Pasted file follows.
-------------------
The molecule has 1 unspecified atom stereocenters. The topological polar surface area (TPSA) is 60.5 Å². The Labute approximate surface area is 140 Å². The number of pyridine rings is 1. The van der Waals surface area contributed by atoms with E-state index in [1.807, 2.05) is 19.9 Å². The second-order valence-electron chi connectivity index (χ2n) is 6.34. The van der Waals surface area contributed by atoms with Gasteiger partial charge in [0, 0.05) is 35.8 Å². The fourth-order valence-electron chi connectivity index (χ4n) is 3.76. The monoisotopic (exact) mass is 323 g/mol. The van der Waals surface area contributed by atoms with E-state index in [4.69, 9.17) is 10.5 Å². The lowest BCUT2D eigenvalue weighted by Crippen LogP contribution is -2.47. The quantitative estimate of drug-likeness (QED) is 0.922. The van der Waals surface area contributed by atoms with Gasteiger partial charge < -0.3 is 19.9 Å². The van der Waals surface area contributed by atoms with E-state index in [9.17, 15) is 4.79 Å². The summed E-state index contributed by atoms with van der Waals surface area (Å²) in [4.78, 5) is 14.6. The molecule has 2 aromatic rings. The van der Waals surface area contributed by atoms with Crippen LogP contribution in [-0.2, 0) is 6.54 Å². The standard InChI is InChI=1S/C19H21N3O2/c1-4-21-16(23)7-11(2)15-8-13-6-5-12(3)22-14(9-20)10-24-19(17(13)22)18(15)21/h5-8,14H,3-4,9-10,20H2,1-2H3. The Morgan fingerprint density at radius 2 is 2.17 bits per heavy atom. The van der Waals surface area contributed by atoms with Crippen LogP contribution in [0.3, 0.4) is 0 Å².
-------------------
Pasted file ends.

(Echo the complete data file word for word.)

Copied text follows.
The molecule has 1 unspecified atom stereocenters. The topological polar surface area (TPSA) is 60.5 Å². The Labute approximate surface area is 140 Å². The number of pyridine rings is 1. The van der Waals surface area contributed by atoms with E-state index in [1.807, 2.05) is 19.9 Å². The second-order valence-electron chi connectivity index (χ2n) is 6.34. The van der Waals surface area contributed by atoms with Gasteiger partial charge in [0, 0.05) is 35.8 Å². The fourth-order valence-electron chi connectivity index (χ4n) is 3.76. The monoisotopic (exact) mass is 323 g/mol. The van der Waals surface area contributed by atoms with E-state index in [4.69, 9.17) is 10.5 Å². The lowest BCUT2D eigenvalue weighted by Crippen LogP contribution is -2.47. The quantitative estimate of drug-likeness (QED) is 0.922. The van der Waals surface area contributed by atoms with Gasteiger partial charge < -0.3 is 19.9 Å². The van der Waals surface area contributed by atoms with E-state index in [9.17, 15) is 4.79 Å². The summed E-state index contributed by atoms with van der Waals surface area (Å²) in [4.78, 5) is 14.6. The molecule has 2 aromatic rings. The van der Waals surface area contributed by atoms with Crippen LogP contribution in [-0.2, 0) is 6.54 Å². The standard InChI is InChI=1S/C19H21N3O2/c1-4-21-16(23)7-11(2)15-8-13-6-5-12(3)22-14(9-20)10-24-19(17(13)22)18(15)21/h5-8,14H,3-4,9-10,20H2,1-2H3. The Morgan fingerprint density at radius 2 is 2.17 bits per heavy atom. The van der Waals surface area contributed by atoms with Crippen LogP contribution in [0.3, 0.4) is 0 Å².